The northern Thai style pork curry is known as "gaeng hang leh muu" in Thailand. I first came to know of this dish on a recent trip to Chiang Mai, when I stayed at the fabulous "Puripunn Baby Grand Boutique Hotel" and had a traditional Lanna Thai dinner.
At the dinner, both my partner and I were really impressed with the variety of dishes served on our table based on the northern tradition of Lanna Thai. It is an old tradition during the Lanna Kingdom in the north. The staple food comprised of many small dishes served in a traditional red coloured Thai wooden serving tray with a lid. In it, there were fresh vegetables with 2 types of dipping sauces - minced pork and tomato spicy dip, and Thai green chilli dip - strong, complex, spicy and pungent in flavour with lots of garlic after taste. The other dishes were deep fried dishes - fish, pork skin, fried chicken with sesame, Thai sausage with minced pork and herbs, more vegetables - stir fry and steamed/poached and a northern Thai style curry pork. The dishes were served with sticky rice.
I was particularly inspired by the pork curry. A complex and all rounded flavours filled with aromatic fragrant so good that I had to replicate this dish when I got back to Melbourne. I asked the staff in the restaurant if he knew how the chef cooked the pork curry. He explained to me there is no single style in cooking this dish. He explained that it is a popular home cooked dish. Each family has its own style, adjusting the ingredients along the way. The secret is in the spice paste. He told me that I could get the spice paste from the market, Warorot Market.
Determined to find this spice paste, my partner and I went in search the next morning at the Warorot Market - the day we were scheduled to leave Chiang Mai. We had a couple of hours to kill before check-out time.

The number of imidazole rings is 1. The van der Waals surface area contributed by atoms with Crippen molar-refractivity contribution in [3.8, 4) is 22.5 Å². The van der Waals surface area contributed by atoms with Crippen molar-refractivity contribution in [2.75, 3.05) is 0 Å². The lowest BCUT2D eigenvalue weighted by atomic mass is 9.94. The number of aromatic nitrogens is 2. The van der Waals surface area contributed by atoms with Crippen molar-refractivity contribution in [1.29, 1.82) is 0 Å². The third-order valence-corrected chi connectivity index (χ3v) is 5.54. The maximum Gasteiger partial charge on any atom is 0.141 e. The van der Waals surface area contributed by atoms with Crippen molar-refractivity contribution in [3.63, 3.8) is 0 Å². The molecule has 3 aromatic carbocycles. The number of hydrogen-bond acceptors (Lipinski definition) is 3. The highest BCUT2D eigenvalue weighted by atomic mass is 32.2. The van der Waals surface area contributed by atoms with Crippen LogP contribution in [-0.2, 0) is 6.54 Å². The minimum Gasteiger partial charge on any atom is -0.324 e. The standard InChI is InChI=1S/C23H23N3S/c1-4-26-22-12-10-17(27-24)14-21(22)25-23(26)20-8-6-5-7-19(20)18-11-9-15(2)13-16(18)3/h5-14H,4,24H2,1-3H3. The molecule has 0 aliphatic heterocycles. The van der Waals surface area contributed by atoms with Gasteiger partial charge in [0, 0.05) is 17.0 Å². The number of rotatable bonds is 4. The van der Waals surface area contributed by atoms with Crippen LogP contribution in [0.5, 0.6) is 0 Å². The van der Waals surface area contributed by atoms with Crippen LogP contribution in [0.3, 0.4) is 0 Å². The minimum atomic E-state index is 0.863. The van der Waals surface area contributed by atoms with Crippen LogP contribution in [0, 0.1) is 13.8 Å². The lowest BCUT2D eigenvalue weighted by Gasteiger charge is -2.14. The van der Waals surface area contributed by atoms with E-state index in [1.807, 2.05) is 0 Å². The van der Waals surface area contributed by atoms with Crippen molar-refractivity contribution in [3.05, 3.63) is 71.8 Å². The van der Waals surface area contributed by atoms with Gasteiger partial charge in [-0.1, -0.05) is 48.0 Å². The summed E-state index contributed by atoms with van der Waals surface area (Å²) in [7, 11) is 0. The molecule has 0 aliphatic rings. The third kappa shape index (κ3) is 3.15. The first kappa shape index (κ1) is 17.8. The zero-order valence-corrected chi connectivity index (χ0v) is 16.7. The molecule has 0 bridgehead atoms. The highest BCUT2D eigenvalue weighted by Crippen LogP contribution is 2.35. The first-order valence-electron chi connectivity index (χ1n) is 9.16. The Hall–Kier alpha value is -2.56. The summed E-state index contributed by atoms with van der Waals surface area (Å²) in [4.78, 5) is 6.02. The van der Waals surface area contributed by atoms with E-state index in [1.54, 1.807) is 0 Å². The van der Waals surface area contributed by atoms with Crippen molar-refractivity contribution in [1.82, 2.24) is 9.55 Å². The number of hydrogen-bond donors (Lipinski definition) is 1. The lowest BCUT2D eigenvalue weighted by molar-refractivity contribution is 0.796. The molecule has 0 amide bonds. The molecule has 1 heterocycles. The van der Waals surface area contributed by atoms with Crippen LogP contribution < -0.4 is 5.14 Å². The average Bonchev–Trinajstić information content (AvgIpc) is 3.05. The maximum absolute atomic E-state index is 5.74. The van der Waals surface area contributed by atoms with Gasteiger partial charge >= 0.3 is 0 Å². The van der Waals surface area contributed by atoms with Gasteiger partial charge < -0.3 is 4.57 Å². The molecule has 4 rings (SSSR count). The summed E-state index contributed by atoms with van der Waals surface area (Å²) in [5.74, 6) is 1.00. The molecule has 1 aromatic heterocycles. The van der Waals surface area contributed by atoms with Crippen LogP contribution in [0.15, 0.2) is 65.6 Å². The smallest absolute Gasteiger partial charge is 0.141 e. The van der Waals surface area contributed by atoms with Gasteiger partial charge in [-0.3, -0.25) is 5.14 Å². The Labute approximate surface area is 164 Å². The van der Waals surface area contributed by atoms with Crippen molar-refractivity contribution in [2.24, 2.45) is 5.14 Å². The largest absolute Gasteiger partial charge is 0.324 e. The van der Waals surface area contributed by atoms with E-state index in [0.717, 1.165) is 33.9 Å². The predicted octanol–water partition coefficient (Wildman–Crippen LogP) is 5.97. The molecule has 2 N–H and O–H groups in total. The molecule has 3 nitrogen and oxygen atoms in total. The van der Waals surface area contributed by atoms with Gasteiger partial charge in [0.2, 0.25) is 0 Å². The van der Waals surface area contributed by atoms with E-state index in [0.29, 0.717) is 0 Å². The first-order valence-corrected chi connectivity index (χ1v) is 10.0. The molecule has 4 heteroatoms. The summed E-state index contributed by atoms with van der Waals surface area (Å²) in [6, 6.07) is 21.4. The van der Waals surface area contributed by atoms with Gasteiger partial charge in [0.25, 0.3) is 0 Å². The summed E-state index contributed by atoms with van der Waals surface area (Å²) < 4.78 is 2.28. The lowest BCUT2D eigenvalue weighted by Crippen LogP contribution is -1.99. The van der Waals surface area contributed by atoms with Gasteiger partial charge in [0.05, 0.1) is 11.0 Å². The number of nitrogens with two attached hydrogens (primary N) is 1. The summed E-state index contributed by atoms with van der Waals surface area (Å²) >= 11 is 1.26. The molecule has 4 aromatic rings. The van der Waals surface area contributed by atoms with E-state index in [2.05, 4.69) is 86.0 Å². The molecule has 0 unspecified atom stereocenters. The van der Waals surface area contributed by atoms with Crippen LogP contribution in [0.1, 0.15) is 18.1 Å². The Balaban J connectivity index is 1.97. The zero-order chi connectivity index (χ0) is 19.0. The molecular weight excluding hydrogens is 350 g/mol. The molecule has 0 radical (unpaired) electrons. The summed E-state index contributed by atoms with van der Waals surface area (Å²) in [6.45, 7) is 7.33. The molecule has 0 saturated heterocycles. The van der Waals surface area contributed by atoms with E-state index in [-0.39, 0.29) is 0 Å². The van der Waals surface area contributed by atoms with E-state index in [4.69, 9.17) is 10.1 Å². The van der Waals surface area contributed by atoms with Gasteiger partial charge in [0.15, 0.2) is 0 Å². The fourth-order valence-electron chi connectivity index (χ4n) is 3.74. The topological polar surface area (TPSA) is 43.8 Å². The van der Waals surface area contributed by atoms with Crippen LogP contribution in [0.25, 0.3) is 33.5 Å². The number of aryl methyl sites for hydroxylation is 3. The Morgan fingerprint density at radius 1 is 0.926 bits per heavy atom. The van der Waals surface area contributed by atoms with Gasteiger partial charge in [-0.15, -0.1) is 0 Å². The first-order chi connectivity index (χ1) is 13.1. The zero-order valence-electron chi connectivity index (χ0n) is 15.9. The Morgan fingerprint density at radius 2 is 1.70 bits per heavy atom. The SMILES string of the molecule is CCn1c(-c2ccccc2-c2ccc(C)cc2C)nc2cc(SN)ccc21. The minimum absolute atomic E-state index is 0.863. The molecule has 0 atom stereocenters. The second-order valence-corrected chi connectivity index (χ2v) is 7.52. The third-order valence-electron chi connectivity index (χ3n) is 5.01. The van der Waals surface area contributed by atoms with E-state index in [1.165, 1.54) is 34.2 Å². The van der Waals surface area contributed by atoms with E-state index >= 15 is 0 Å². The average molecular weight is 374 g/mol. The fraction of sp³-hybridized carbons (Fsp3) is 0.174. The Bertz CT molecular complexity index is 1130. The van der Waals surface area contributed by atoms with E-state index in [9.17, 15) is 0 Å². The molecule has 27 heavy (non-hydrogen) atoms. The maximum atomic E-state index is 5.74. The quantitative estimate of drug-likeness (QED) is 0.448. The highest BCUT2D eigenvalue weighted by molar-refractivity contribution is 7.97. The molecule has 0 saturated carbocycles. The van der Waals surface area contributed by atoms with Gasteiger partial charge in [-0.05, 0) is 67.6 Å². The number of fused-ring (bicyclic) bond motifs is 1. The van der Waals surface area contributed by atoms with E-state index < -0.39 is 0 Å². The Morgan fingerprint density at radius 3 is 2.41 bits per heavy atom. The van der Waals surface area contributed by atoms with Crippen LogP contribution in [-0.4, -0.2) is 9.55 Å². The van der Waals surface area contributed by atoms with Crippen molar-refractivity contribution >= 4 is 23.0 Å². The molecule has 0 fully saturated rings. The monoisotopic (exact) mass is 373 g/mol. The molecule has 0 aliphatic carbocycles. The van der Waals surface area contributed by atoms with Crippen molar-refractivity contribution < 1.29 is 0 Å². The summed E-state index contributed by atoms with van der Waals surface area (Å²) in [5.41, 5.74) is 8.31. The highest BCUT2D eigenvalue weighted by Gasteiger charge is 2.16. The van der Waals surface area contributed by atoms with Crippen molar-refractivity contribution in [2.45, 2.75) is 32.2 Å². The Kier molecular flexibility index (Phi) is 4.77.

Warorot Market is a short 15 minutes walk from the hotel, across the Ping river. We walked and we searched inside and outside the various market buildings, uncertain where we could find this secret spice mixture. It was like searching a needle in a haystack. I was about to give up when we walked past a row of shop-lots on a main street at the market. Sensing a distinctive smell in the air, I recognised it had to be spices. I followed my nose and came to a shopfront. I looked inside and there it was a spice shop. I entered the shop, wafted with a strong aromatic scent. There was so much going on in the shop that I wasn't sure where to start. Not being able to converse in the local Thai language, I did my best by asking the shop keeper for a pork curry mixed spices to take home. I couldn't remember how much I paid for it, but it was cheap.
How do I describe the scent coming out from the spice mixture. It is complex, pungent and aromatic. It has a strong beautiful vibrant orange red colour. The orange hue of the spice mixture would be turmeric. The grounded red powder in the photo is chill powder that I added to the meat spice mixture to make the spice mixture hotter in flavour, since my first attempt in cooking the pork curry was too mild for my liking.
This was my second attempt and I have decided to adjust the ingredients and flavour - bruised a couple of fresh lemongrass stalks, sliced red onions (use shallots if you have in your pantry), chopped garlic and lots of julienne ginger. I have to admit that this is the best meat curry powder I have ever used in my cooking. Now I wished I had purchased several kilograms of the spice mixture - instead, I have only purchased 1/2 kilograms.
For pork, I have purchased a kilo of pork shoulder and 300-400 gram of pork belly from an Asian butcher shop. Cut the pork into big chunk bite pieces. In a bowl, mix the pork pieces with 2 tablespoons curry spice mixture, 1 teaspoon ground white pepper, 1 tablespoon light soy sauce, 1 tablespoon caramelised dark soy sauce. Cover the bowl with glad wrap and leave in the fridge for more than 4 hours or overnight.
This is a very simple recipe. The secret is in the spice mixture.
I guess once I finished my northern Thailand's spice mixture I will have to seek some other meat spices, preferably freshly mixed in a spice shop. The only place I am most familiar is back in Penang at the wet market. The vendor has all the different spices in individual buckets. Just tell the spice vendor what you need to cook and the vendor will instantly create a concoction of mixed spices for either a fish, chicken, lamb, beef or pork dish.
If there is no freshly mixed spice shop like in Australia, we will have to live with the supermarket brands imported from Southeast Asia. However it won't be the same. It won't be as fresh as what one could purchased in the market in Southeast Asia.
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